DETROIT - A 23-year-old Detroit man sued Grand Rapids-based Meijer stores Monday after his beating by an off-duty Detroit police officer moonlighting as a store guard went viral on the Internet last week.
Detroit Police, meanwhile, announced that despite defending the officer last week, they now found the beating to be improper and have put the officer on desk duty.
Attorney Geoffrey Fieger said in a news conference that his client was seeking "in excess of $25 million" against the Meijer store chain and the Detroit police officer “as a result of a vicious beating that was inflicted upon a totally innocent customer who had done absolutely nothing wrong."
Meijer officials had no comment on the lawsuit. However, the company offered this statement: "We have reviewed the video of the incident and are disturbed by the images. We are providing the Detroit Police Department access to all security footage and are fully cooperating with them so they can properly investigate this incident involving their officer."
The plaintiff and beating victim — David Bivins — had been standing in the lobby of the Meijer store in Detroit, on 8 Mile Road near Woodward, “waiting for his fiancée Hillary Ross to return from the bathroom," Fieger said in a news release.
"Their baby had been born the week before and this was their first date night out," Fieger said. Bivins "was approached by a Meijer security guard who demanded to see his purchase receipts. Shortly thereafter, the guard began to viciously beat David with a nightstick, knocking out his teeth, and injuring his arm and leg,” Fieger’s statement said. A video shot by a bystander proliferated quickly on YouTube after the incident at about 8:30 p.m. on Oct. 8. A chorus of online critics alleged police brutality.
Warning: Video contains graphic imagery and explicit language.
Both the officer and the customer who was injured are black. Last week, Detroit Police Chief James Craig said his "preliminary look" at what happened led him to think that the officer's use of force was proper, and he said the age difference between the two — the officer is 65, and a 39-year veteran of the department — also contributed to a sense that some force was needed so the older officer could restrain the young man. In addition, Craig recommended last week that prosecutors charge the customer with disorderly conduct as well as resisting and obstructing an officer.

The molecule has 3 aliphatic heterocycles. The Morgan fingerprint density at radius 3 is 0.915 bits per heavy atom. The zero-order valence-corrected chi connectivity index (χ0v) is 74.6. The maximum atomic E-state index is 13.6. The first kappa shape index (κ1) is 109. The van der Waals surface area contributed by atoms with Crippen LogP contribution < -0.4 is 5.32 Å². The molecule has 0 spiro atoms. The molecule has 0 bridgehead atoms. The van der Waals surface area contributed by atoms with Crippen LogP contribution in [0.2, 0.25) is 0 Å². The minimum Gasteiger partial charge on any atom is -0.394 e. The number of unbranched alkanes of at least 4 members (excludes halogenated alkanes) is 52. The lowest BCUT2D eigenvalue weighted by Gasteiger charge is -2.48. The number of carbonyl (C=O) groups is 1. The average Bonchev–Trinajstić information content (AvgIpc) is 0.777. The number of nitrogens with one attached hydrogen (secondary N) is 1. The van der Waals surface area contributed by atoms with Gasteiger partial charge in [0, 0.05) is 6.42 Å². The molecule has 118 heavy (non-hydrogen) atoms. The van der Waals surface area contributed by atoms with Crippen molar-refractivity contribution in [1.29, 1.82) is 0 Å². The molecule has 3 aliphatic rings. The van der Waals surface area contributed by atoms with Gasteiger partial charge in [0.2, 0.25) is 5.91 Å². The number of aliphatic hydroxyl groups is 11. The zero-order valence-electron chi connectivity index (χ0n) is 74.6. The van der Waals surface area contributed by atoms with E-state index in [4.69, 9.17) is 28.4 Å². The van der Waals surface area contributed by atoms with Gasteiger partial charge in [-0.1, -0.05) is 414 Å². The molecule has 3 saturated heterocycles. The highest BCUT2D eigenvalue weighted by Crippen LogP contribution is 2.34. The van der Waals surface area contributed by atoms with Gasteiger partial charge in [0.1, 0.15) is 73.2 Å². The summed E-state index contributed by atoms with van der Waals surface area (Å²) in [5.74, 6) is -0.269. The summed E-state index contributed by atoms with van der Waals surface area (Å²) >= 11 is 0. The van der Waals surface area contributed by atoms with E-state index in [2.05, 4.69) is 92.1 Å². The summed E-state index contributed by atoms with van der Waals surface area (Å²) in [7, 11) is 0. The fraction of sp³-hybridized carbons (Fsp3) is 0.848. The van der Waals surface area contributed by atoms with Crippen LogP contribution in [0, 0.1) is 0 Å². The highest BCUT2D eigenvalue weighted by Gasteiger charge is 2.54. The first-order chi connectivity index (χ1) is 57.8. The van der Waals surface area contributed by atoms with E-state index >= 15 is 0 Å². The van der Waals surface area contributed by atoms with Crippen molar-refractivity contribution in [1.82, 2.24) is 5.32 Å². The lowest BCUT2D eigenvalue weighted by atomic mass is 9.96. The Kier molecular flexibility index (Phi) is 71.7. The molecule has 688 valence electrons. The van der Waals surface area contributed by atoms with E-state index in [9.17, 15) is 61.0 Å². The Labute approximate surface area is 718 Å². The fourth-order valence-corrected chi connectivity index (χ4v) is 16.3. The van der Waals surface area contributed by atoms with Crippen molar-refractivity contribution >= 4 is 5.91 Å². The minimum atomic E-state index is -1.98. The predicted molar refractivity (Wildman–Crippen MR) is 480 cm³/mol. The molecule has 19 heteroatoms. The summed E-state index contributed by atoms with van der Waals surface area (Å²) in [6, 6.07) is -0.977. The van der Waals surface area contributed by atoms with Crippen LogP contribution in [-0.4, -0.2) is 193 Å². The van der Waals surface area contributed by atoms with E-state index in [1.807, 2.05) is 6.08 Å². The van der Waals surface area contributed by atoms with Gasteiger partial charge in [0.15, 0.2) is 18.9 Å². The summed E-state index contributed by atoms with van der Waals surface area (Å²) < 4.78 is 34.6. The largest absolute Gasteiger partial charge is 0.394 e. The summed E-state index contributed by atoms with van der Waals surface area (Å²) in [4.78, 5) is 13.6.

But on Monday, after a week of reviewing the evidence — including both a bystander's video seen on YouTube and the store's surveillance film that caught part of the altercation — Craig said he changed his recommendation and asked that no charges be filed. The officer has been placed on desk duty at the Detroit Police Department and suspended from doing any "secondary employment" at Meijer, Craig said. Besides Meijer stores, the lawsuit names as defendants Detroit police Officer Lonnie Wade, three Meijer security guards and another Detroit police officer who was moonlighting at the store as a guard.
Craig said his investigation found that Wade was the security guard who first approached Bivins, and that alone was inappropriate conduct.
"The officer should've waited for store security to say, 'We believe this person is involved in retail fraud.' That did not happen. It was solely the officer's decision" to question and detain Bivins, Craig said. He said the proper role of Detroit officers who moonlight in uniform is "visibility and support only."
In addition, Craig said his review of the store's surveilance video showed that Bivins, initially, was not hostile to the officer and "had his hands at his sides." It was only when the officer became aggressive in his questioning that Bivins began to resist, Craig said. Bivins, when the officer continued to detain him, raised his voice and began using profanity, that Wade began struggling with him, striking him with the nightstick in the leg several times as Bivins dragged him to the store's doorway and into the parking lot, as shown on the video.
Once the two were in the parking lot, they continued struggling, with Wade repeatedly threatening to arrest the young man and ultimately striking him in the face with the nightstick, the video showed. The blow broke a tooth, Detroit police said.
According to Fieger, the blow to Bivins' face broke his jaw, and he also suffered contusions, "multiple smashed teeth" as well as back, neck and head injuries, and he was a victim of false imprisonment because Detroit police took him into custody after the incident. Bivins appeared Monday in Fieger's office in a white shirt and tie as they announced the lawsuit. Bivins' fiancée Ross is co-plaintiff, Fieger said.
Last week, acknowledging that videos can have viral impact nationwide, Craig said: "I've been very vocal about this — whenever an officer uses force, it never looks good.”
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